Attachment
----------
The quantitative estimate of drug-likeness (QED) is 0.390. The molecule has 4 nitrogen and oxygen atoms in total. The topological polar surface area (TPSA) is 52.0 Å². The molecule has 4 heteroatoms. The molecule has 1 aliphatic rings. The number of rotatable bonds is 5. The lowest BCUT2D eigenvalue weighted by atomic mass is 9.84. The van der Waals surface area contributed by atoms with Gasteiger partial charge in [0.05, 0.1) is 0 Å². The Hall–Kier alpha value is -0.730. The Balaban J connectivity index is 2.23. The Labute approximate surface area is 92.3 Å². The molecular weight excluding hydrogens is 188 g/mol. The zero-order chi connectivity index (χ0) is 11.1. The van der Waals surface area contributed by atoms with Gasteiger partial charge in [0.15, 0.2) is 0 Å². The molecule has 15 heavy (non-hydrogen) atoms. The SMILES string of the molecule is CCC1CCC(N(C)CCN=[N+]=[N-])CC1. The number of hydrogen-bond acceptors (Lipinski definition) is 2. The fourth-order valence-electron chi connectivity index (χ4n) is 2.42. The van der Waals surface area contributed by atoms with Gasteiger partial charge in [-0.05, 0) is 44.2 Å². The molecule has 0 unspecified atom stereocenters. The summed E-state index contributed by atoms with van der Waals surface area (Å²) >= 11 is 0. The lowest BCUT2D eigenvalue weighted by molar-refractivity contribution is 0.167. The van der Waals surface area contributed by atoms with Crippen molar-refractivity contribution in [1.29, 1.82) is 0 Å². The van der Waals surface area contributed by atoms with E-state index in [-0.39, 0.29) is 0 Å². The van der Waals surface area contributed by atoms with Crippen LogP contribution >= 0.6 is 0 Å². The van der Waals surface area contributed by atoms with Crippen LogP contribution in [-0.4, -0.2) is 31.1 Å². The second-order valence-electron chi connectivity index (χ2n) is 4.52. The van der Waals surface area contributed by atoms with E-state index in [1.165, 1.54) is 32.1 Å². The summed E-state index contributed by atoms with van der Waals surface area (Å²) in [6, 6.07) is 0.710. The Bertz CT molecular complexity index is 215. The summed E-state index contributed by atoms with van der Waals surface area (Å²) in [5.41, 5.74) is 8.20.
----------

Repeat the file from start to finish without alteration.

The quantitative estimate of drug-likeness (QED) is 0.390. The molecule has 4 nitrogen and oxygen atoms in total. The topological polar surface area (TPSA) is 52.0 Å². The molecule has 4 heteroatoms. The molecule has 1 aliphatic rings. The number of rotatable bonds is 5. The lowest BCUT2D eigenvalue weighted by atomic mass is 9.84. The van der Waals surface area contributed by atoms with Gasteiger partial charge in [0.05, 0.1) is 0 Å². The Hall–Kier alpha value is -0.730. The Balaban J connectivity index is 2.23. The Labute approximate surface area is 92.3 Å². The molecular weight excluding hydrogens is 188 g/mol. The zero-order chi connectivity index (χ0) is 11.1. The van der Waals surface area contributed by atoms with Gasteiger partial charge in [0.15, 0.2) is 0 Å². The molecule has 15 heavy (non-hydrogen) atoms. The SMILES string of the molecule is CCC1CCC(N(C)CCN=[N+]=[N-])CC1. The number of hydrogen-bond acceptors (Lipinski definition) is 2. The fourth-order valence-electron chi connectivity index (χ4n) is 2.42. The van der Waals surface area contributed by atoms with Gasteiger partial charge in [-0.05, 0) is 44.2 Å². The molecule has 0 unspecified atom stereocenters. The summed E-state index contributed by atoms with van der Waals surface area (Å²) >= 11 is 0. The lowest BCUT2D eigenvalue weighted by molar-refractivity contribution is 0.167. The van der Waals surface area contributed by atoms with Crippen molar-refractivity contribution in [1.29, 1.82) is 0 Å². The van der Waals surface area contributed by atoms with E-state index in [-0.39, 0.29) is 0 Å². The van der Waals surface area contributed by atoms with Crippen LogP contribution >= 0.6 is 0 Å². The van der Waals surface area contributed by atoms with Crippen LogP contribution in [-0.4, -0.2) is 31.1 Å². The second-order valence-electron chi connectivity index (χ2n) is 4.52. The van der Waals surface area contributed by atoms with E-state index in [1.165, 1.54) is 32.1 Å². The summed E-state index contributed by atoms with van der Waals surface area (Å²) in [6, 6.07) is 0.710. The Bertz CT molecular complexity index is 215. The summed E-state index contributed by atoms with van der Waals surface area (Å²) in [5.41, 5.74) is 8.20.